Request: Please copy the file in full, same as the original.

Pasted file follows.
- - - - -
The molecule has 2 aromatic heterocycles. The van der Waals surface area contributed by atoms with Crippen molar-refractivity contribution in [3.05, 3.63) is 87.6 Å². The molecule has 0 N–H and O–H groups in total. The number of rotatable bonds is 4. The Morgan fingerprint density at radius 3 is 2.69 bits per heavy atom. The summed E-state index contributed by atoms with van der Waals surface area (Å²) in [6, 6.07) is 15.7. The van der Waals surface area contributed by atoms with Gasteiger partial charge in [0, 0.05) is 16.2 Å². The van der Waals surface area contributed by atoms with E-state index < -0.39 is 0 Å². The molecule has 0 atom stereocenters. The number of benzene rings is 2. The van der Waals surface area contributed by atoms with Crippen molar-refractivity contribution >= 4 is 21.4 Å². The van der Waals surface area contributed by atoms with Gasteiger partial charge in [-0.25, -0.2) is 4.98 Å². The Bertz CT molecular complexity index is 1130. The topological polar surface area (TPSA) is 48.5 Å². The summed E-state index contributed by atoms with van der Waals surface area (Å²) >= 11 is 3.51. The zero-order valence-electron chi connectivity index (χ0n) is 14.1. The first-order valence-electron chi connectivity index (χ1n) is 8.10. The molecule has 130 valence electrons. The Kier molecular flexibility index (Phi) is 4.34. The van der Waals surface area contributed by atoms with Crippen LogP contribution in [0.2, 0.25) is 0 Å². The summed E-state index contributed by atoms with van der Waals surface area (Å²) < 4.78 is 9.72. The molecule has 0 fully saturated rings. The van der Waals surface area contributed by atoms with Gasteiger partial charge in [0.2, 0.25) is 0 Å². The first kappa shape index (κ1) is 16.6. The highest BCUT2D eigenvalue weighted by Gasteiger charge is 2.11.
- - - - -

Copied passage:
The molecule has 2 aromatic heterocycles. The van der Waals surface area contributed by atoms with Crippen molar-refractivity contribution in [3.05, 3.63) is 87.6 Å². The molecule has 0 N–H and O–H groups in total. The number of rotatable bonds is 4. The Morgan fingerprint density at radius 3 is 2.69 bits per heavy atom. The summed E-state index contributed by atoms with van der Waals surface area (Å²) in [6, 6.07) is 15.7. The van der Waals surface area contributed by atoms with Gasteiger partial charge in [0, 0.05) is 16.2 Å². The van der Waals surface area contributed by atoms with E-state index < -0.39 is 0 Å². The molecule has 0 atom stereocenters. The number of benzene rings is 2. The van der Waals surface area contributed by atoms with Crippen molar-refractivity contribution >= 4 is 21.4 Å². The van der Waals surface area contributed by atoms with Gasteiger partial charge in [-0.25, -0.2) is 4.98 Å². The Bertz CT molecular complexity index is 1130. The topological polar surface area (TPSA) is 48.5 Å². The summed E-state index contributed by atoms with van der Waals surface area (Å²) >= 11 is 3.51. The zero-order valence-electron chi connectivity index (χ0n) is 14.1. The first-order valence-electron chi connectivity index (χ1n) is 8.10. The molecule has 130 valence electrons. The Kier molecular flexibility index (Phi) is 4.34. The van der Waals surface area contributed by atoms with Crippen LogP contribution in [0.2, 0.25) is 0 Å². The summed E-state index contributed by atoms with van der Waals surface area (Å²) < 4.78 is 9.72. The molecule has 0 fully saturated rings. The van der Waals surface area contributed by atoms with Gasteiger partial charge in [0.2, 0.25) is 0 Å². The first kappa shape index (κ1) is 16.6. The highest BCUT2D eigenvalue weighted by Gasteiger charge is 2.11.